As many discover at single-digit ages, Danish toymaker Lego has stringent requirements for those who wish to design the sets it sells worldwide.
Many of Lego's model designers have a background in—you guessed it—design, though the artistic disciplines from which they hail are as varied as the products on the shelf in Lego stores. Inside company studios, specialties run the gamut of industrial design to sculpting and carpentry. Experts of all kinds build on the foundation of Lego's interlocking brick system, forming the basis for every product from its versatile, iconic Lego Minifigure to scale models of global landmarks like the Eiffel Tower.
Anyone to clack together a Lego set can feel the influence exerted on each piece by the profession that is mechanical engineering, and there is no place where this influence is more apparent than the 3,599-piece Bugatti Chiron licensed set. At this size, the Chiron is the 16th most complex set ever released by Lego, and the second most complex licensed vehicle behind two separate takes on Star Wars' Millennium Falcon.
Most wouldn't dream of dropping $350 (before tax) on what is largely seen as a children's toy, but like 2014's The Lego Movie, this set justifies its price of admission by arguably catering more to adults than kids. Also like the brilliant, subversive film, it's relatively good value for money. According to a 2013 study of Lego prices per piece by Reality Prose, the average licensed set came in at about $0.12 per piece, which means that this Bugatti should cost more than $430. But at the price listed on the shelf, the Chiron's cost per piece is $0.097, or almost a cent less than the 2013 average for most of Lego products, and almost two cents less than the average for licensed products like this.
Further justifying the set's price tag is the package in which it comes. It's not a phrase often uttered, but even the cardboard box in which this Lego-tti comes is luxurious. Wrapped in quality cardstock, the box features photos of the completed set from all angles, and prints of historic Bugatti models on the inside of the lid, where few will notice. Arranged neatly in the bottom half of the box are six smaller, numbered boxes of varying sizes, each containing bags that are themselves numbered.
Nestled in a deliberately-sized space are the set's two volumes of instructions, together more than 600 pages in length. These pages encompass almost 1,000 steps toward the constructed car, and are printed on responsibly-sourced paper. Compared with previous Lego Technic car sets like 2002's Williams Formula 1 car, which stormed through 1,484 pieces in under 100 steps, building this Chiron makes it almost feel like one of Lego's toddler-oriented Duplo products due to its relative ease.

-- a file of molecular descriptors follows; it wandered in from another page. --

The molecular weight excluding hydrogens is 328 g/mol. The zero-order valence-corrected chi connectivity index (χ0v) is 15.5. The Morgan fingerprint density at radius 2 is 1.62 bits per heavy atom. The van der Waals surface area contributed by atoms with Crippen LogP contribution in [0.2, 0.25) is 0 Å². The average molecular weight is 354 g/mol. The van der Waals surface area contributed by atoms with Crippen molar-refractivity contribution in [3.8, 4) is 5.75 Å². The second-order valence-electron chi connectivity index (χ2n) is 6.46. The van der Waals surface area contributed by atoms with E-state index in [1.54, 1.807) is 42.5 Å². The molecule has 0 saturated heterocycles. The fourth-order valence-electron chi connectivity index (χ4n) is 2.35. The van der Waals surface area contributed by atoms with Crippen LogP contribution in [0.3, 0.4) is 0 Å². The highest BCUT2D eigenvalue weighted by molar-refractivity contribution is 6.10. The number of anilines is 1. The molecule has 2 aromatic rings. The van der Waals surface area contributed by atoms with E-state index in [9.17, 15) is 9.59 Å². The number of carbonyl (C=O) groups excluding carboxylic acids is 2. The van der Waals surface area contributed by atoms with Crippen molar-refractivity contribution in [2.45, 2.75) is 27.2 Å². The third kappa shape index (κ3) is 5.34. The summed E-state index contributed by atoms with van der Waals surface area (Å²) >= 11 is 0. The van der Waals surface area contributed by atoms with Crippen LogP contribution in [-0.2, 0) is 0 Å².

Volume one walks the builder through the assembly of both the front and rear subframes. Together, these house the steering, suspension, differentials, rotating W-16 engine, and functional paddle-shifted transmission. Lego says it's an eight-speed box, and they aren't technically lying, though four of the speeds appear to be reverse. The fore and aft halves of the set are joined toward the first book's finale, on step 465. Come step 479, your half a hypercar will already weigh three pounds and one ounce, but you will find only two of the six build boxes empty.
From there, volume two launches headlong into clothing the naked Chiron with bodywork, and appointing its interior with seats that I'm sure would be comfy were I Stuart Little. Step 521 sees the adjustable rear wing complete, and on 813, everything but the front bumper and hood will be together. A frunk lid complete with a serial number unique to every Lego Chiron can be closed on step 930, but hold off on that until step 970, when the fitted overnight bag is complete and can be installed up front.
A kitchen scale reports that the completed Chiron weighs six pounds and one plus one-quarter ounces. At that weight, it can't be displayed anyplace it may haphazardly roll over top of a toddler or small dog, but at its size of 22 by nine inches, they ought to see it coming. It'd be best showcased in a place where people can poke at its myriad functional features, and roll it along for enough distance to see its pistons reciprocate. Ideally, this'd be on the Volkswagen Auto Group's Ehra-Lessien test track, where the Bugatti Veyron Supersport made its top speed run (and where the Chiron won't), but we don't advise playing in the road, private or not.
Construction shouldn't take much more than a few days, rather than the weeks it took me to build the model and take photos to make the above time-lapse video. With enough free time, Adderall, or both, 3,599 pieces ought to fly by like the scenery does in a real Bugatti Chiron, as The Drive's Mike Guy discovered when he spent time with the full-scale, $3 million Bugatti Chrion.